U.S. Water News Online
ALBUQUERQUE -- Residue from prescription drugs have turned
up in two rivers in New Mexico, and scientists expect to find more as
they test water from other locations.
Estrogen-type drugs were found in the San Juan River in
northwestern New Mexico. Residues of painkillers and seizure medicine
were found in treated wastewater flowing into the Rio Grande near
Only a few samples have been tested so far. No drug residues have
been found in drinking water and officials say there is no solid
evidence of human health risks.
The first results from a statewide study of drug residue in water
were released by the New Mexico Environment and Health departments.
``We know they're probably coming out of the pipe at every sewage
treatment plant,'' said Dennis McQuillan of the New Mexico
But he and David Mills, director of the Scientific Laboratory
Division of the Health Department, said more study is needed before
the scope of the problem is known.
``I don't want to be too alarmist at this point,'' Mills said.
``At this point, it's a research project.''
The drug residues could be getting into rivers several ways.
People who take prescription medicine don't absorb all of it, so some
is excreted and ends up in the sewage system. Unused medicines also
can be flushed down the toilet.
Drugs excreted by livestock and then washed into rivers by runoff
are another potential source, officials said.
Conventional sewage treatment technologies do not completely
remove the drug residues. Other methods, such as activated carbon
filtration or treatment with ultraviolet light, likely would remove
the drugs but could be costly, said Bill Turner, New Mexico's natural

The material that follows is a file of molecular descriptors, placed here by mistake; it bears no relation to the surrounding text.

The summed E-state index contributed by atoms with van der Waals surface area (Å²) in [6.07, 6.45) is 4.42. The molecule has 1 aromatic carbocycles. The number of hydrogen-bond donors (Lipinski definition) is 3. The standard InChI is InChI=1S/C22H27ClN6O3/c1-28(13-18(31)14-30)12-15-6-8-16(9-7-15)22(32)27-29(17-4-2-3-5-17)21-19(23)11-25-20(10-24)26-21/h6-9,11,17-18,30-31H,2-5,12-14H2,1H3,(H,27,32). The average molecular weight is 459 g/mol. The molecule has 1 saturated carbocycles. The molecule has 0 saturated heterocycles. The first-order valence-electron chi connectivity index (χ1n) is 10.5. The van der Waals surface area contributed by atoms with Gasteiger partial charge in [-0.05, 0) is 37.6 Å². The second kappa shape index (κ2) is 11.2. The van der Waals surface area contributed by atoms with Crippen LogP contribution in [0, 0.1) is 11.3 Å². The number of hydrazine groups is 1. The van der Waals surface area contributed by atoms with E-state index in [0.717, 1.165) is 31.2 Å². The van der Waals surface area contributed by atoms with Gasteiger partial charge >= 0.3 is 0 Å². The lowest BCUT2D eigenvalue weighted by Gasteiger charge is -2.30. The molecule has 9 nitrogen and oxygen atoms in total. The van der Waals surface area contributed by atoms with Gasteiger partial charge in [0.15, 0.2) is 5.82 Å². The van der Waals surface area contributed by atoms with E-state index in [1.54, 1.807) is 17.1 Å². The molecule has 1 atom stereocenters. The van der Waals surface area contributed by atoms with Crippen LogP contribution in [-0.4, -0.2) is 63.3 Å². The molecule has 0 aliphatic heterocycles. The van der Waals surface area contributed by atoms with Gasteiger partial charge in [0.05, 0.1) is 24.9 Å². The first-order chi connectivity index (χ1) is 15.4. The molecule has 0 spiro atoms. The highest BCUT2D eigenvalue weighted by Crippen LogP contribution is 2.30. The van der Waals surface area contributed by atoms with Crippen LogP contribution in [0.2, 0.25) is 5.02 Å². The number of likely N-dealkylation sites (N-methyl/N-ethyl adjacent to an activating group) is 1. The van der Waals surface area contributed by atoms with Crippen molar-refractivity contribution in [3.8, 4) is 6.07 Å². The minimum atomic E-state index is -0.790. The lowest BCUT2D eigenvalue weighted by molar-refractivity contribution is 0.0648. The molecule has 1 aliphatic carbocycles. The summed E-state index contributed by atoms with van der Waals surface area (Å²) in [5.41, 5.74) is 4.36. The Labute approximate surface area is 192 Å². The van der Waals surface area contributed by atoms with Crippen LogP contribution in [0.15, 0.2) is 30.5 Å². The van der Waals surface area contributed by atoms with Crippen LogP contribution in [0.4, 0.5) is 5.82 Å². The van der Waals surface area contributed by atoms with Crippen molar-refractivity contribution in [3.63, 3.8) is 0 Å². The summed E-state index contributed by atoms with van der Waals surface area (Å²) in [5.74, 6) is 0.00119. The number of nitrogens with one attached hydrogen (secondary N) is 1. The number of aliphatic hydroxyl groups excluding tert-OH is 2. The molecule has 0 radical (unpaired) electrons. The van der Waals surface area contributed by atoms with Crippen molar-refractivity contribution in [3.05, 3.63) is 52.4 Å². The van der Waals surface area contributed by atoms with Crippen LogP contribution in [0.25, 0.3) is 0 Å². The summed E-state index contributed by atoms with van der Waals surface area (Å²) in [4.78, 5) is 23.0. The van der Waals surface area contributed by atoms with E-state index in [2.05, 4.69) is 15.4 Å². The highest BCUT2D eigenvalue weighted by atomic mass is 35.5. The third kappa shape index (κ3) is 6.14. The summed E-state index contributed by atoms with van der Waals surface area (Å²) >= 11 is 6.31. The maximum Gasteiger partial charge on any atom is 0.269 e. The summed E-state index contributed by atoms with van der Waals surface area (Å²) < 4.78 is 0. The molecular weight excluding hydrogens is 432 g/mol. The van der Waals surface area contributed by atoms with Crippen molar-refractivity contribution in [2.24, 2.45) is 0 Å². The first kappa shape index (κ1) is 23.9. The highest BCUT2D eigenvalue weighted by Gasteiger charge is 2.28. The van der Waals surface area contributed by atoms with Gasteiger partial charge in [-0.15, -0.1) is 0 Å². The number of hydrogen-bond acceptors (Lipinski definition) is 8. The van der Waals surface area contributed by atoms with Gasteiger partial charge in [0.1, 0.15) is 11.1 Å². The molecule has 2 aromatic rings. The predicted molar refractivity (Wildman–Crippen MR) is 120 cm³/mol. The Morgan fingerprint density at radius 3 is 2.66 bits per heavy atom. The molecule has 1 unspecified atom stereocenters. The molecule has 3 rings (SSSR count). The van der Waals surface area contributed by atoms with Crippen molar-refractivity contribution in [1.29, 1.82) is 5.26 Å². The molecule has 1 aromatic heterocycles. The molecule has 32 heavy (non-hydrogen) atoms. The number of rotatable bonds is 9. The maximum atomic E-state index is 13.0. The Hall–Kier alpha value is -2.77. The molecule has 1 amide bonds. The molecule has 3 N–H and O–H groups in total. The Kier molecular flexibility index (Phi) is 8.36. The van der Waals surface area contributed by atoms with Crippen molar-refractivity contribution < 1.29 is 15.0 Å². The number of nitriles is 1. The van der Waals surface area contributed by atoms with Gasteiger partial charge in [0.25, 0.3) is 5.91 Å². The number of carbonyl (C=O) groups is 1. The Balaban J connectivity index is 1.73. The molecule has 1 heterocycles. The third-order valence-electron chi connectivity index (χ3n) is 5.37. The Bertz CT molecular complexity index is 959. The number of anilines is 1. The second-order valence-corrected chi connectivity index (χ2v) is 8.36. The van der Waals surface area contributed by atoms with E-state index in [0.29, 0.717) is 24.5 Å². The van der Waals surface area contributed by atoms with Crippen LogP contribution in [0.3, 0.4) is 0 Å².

Drug residues could contaminate drinking water wells if the wells
are near a river, he added.
The painkiller Darvon and anti-seizure medication Dilantin were
found in very low levels, varying from 250 to 500 nanograms per liter
of water, in the effluent from the Espanola waste-water treatment
A nanogram in a liter of water is roughly equivalent to one second
out of 32 years, Bouwer said.
Despite the low levels, health experts are concerned about the
potential risks, said John Meyer, head of the chemistry bureau at the
New Mexico Health Department's lab in Albuquerque.
Meyer said the department is in the early stages of testing and
couldn't talk more about specifics.
The drug residues can affect wildlife. The estrogen drugs in San
Juan River were found at levels high enough to cause sexual
disruption in fish, officials said.
While the effects on aquatic life have been documented, there has
been little more than theorizing about the dangers to humans from
drug residue in water.
The New Mexico Health Department is worried about the potential
for antibiotics to get into water sources and create
antibiotic-resistant bacteria. A resistant strain of salmonella was
found in the Rio Grande in southern New Mexico within the past few
years, McQuillan said.
Turner said evidence of caffeine, codeine, cholesterol-lowering
agents, anti-depressants and other drugs in water supplies in other
places has him worried.
As Albuquerque and Santa Fe plan to start diverting water from the
Rio Grande for drinking, Turner said it is time to seriously study
``I don't know what the ultimate solution is,'' he said. ``But I
think the dialogue needs to start.''
The state laboratory is testing for 28 types of pharmaceuticals.
Next year, Mills said he hopes to enhance its technology to enable
tests for antibiotics and other drugs.
Tests of private wells downstream from the Santa Fe sewage
treatment plant and of the Rio Grande at Pilar and Bernalillo turned
up no drugs.
The U.S. Geological Survey is testing water samples from several
states, including samples from Kirtland Air Force Base and White
Sands Missile Range, as part of a national program to assess
contamination from prescription drugs.
New Mexico will continue to collect and test treated sewage
effluent, river water, groundwater and drinking water. McQuillan said
once the state lab works through a backlog of samples, new samples
will be collected from five sites in the middle Rio Grande.
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